Award-winning Korean writer Bae Suah tells the story of a young woman in search of meaning as she considers her fate in modern Seoul. For this aspiring artist, there seems to be no escape from life’s monotony. After leaving her family under the pretense of having fallen in love, she resigns herself to a solitary life rather than succumb to the relent cultural pressure she feels to exchange her freedom for marriage. Numb to sex and unmoved by love, she begins to lose her grip on reality as those around her fall short of their own aspirations. Confused about the interplay between past and present and unsure of her own desire to live into the future, Highway with Green Apples is a surreal and mesmerizing tale of a young life slowly unraveling.
"THIS BOOK REIGNITED MY LOVE FOR A GOOD ROMANCE" An epic tale of heartbreak, despair, hope and second chances, inspired by a real life story. Felicité has a reasonably successful career, working in London’s Canary Wharf financial district; and is a faithful, doting wife. Her husband is an author and serial cheater. After catching him cheating for the umpteenth time, she sets him an ultimatum. Meanwhile, a dreamy mega-rich hedge fund manager has been showering her with attention.
A chance encounter one lunchtime will have profound ramifications beyond her wildest imagination. As she struggles to make sense of everything, she is forced to confront her inner demons and grapple with the difference between fate and destiny. A strange confluence of circumstances conspires to present her with her greatest dilemma yet.
The book is set in London, with scenes in France and New York.
Contemporary thinking about management is still frequently presented as a set of universal, eternal verities. In this fascinating book Roy Jacques presents a discursive history of industrial work relationships in the United States which powerfully demonstrates that they are not. A central concern is to show that current common-sense' in management forms an historically and culturally specific way of thinking about work and society which is often inappropriate for managing for the twenty-first century'. The author is equally interested in revealing the cultural basis for American management ideas, currently exported round the world as an objective science, disconnected from its cultural and historical roots.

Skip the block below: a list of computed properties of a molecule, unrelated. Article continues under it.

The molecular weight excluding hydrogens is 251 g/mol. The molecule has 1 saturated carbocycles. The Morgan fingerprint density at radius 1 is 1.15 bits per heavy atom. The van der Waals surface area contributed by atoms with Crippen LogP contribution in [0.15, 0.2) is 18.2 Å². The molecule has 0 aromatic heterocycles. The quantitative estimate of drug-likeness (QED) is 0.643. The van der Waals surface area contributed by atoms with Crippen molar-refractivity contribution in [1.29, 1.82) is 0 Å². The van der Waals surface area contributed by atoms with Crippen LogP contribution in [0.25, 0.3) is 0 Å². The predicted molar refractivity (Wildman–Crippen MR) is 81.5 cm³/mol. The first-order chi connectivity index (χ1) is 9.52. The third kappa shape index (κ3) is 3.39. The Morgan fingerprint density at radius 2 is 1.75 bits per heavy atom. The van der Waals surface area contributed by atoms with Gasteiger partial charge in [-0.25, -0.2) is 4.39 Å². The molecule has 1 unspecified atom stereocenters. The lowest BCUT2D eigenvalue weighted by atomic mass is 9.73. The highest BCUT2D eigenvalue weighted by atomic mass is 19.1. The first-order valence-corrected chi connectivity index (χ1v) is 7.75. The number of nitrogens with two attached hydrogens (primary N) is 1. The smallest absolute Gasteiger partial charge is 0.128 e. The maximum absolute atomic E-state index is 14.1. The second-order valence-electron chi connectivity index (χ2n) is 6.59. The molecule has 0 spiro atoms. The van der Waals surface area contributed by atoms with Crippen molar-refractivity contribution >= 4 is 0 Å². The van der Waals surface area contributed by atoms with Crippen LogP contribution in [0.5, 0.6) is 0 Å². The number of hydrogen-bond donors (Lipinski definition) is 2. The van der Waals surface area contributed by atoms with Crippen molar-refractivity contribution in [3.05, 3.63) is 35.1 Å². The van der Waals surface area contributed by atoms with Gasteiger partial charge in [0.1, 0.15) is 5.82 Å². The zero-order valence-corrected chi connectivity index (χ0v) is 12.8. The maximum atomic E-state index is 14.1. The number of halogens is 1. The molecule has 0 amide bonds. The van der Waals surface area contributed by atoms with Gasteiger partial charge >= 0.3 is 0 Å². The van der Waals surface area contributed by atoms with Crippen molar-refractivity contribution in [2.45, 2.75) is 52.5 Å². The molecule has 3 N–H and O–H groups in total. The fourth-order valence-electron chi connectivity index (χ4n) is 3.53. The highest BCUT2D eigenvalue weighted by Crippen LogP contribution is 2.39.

Janine Chase, a reporter for a small newspaper in Northern Colorado, wakes up terrified. The killer who stalked her dreams when she lived in Philadelphia is back. He killed everyone close to her, almost. He didn’t kill the man she loved, but he did kill the relationship. Her obsession with helping the police catch the killer nearly killed her as well. When she recovered, she moved halfway across the country in hopes of leaving it all behind. Philadelphia Detective Connor Dawson is dedicated to bringing in his brother’s murderer. The problem is the trail went cold after he arranged a fake obituary for the reporter, Connor’s ex-lover. The killer had been obsessed with her, and she with him. Connor knew the only way to keep her safe was to make the killer think she was dead. It worked for two years. But recently similar murders have popped up on his radar. The trail leads directly to where Janine relocated when she recovered from the killer’s attack. Not a believer in coincidence, Connor fears the killer has found her again. As hard as it will be to see the woman responsible for his brother’s death, he knows it would be worse to know she was dead and he could have stopped it.